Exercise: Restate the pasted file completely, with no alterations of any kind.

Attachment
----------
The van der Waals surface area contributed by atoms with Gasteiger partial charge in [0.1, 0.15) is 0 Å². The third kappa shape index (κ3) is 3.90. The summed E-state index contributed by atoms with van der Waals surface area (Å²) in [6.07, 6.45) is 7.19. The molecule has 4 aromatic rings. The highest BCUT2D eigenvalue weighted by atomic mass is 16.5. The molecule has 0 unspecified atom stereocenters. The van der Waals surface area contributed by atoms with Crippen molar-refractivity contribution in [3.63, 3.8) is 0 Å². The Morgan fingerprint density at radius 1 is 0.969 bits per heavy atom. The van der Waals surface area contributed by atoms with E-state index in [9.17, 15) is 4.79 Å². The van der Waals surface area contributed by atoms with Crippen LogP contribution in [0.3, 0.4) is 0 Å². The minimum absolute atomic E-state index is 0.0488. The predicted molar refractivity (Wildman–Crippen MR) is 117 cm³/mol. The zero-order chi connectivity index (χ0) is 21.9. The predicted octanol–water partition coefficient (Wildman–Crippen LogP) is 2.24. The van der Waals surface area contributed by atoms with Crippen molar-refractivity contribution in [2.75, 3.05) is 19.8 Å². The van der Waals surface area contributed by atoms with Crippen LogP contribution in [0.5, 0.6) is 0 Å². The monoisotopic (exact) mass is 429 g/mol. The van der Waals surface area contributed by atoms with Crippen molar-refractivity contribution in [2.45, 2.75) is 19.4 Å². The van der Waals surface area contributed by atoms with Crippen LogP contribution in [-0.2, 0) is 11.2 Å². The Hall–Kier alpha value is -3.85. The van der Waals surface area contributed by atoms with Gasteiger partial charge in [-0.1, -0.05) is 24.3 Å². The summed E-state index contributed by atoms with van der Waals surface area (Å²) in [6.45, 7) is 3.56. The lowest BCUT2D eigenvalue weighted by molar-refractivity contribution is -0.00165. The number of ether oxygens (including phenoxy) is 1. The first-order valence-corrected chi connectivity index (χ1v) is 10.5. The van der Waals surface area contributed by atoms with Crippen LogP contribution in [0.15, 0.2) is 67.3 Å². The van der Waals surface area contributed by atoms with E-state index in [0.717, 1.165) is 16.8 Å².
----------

The van der Waals surface area contributed by atoms with Gasteiger partial charge in [0.1, 0.15) is 0 Å². The third kappa shape index (κ3) is 3.90. The summed E-state index contributed by atoms with van der Waals surface area (Å²) in [6.07, 6.45) is 7.19. The molecule has 4 aromatic rings. The highest BCUT2D eigenvalue weighted by atomic mass is 16.5. The molecule has 0 unspecified atom stereocenters. The van der Waals surface area contributed by atoms with Crippen molar-refractivity contribution in [3.63, 3.8) is 0 Å². The Morgan fingerprint density at radius 1 is 0.969 bits per heavy atom. The van der Waals surface area contributed by atoms with E-state index in [9.17, 15) is 4.79 Å². The van der Waals surface area contributed by atoms with Crippen LogP contribution in [0.3, 0.4) is 0 Å². The minimum absolute atomic E-state index is 0.0488. The predicted molar refractivity (Wildman–Crippen MR) is 117 cm³/mol. The zero-order chi connectivity index (χ0) is 21.9. The predicted octanol–water partition coefficient (Wildman–Crippen LogP) is 2.24. The van der Waals surface area contributed by atoms with Crippen molar-refractivity contribution in [2.75, 3.05) is 19.8 Å². The van der Waals surface area contributed by atoms with Crippen LogP contribution in [0.5, 0.6) is 0 Å². The monoisotopic (exact) mass is 429 g/mol. The van der Waals surface area contributed by atoms with Crippen molar-refractivity contribution in [2.45, 2.75) is 19.4 Å². The van der Waals surface area contributed by atoms with Crippen LogP contribution in [-0.2, 0) is 11.2 Å². The Hall–Kier alpha value is -3.85. The van der Waals surface area contributed by atoms with Gasteiger partial charge in [-0.1, -0.05) is 24.3 Å². The summed E-state index contributed by atoms with van der Waals surface area (Å²) in [6.45, 7) is 3.56. The lowest BCUT2D eigenvalue weighted by molar-refractivity contribution is -0.00165. The number of ether oxygens (including phenoxy) is 1. The first-order valence-corrected chi connectivity index (χ1v) is 10.5. The van der Waals surface area contributed by atoms with Crippen LogP contribution in [0.15, 0.2) is 67.3 Å². The van der Waals surface area contributed by atoms with E-state index in [0.717, 1.165) is 16.8 Å².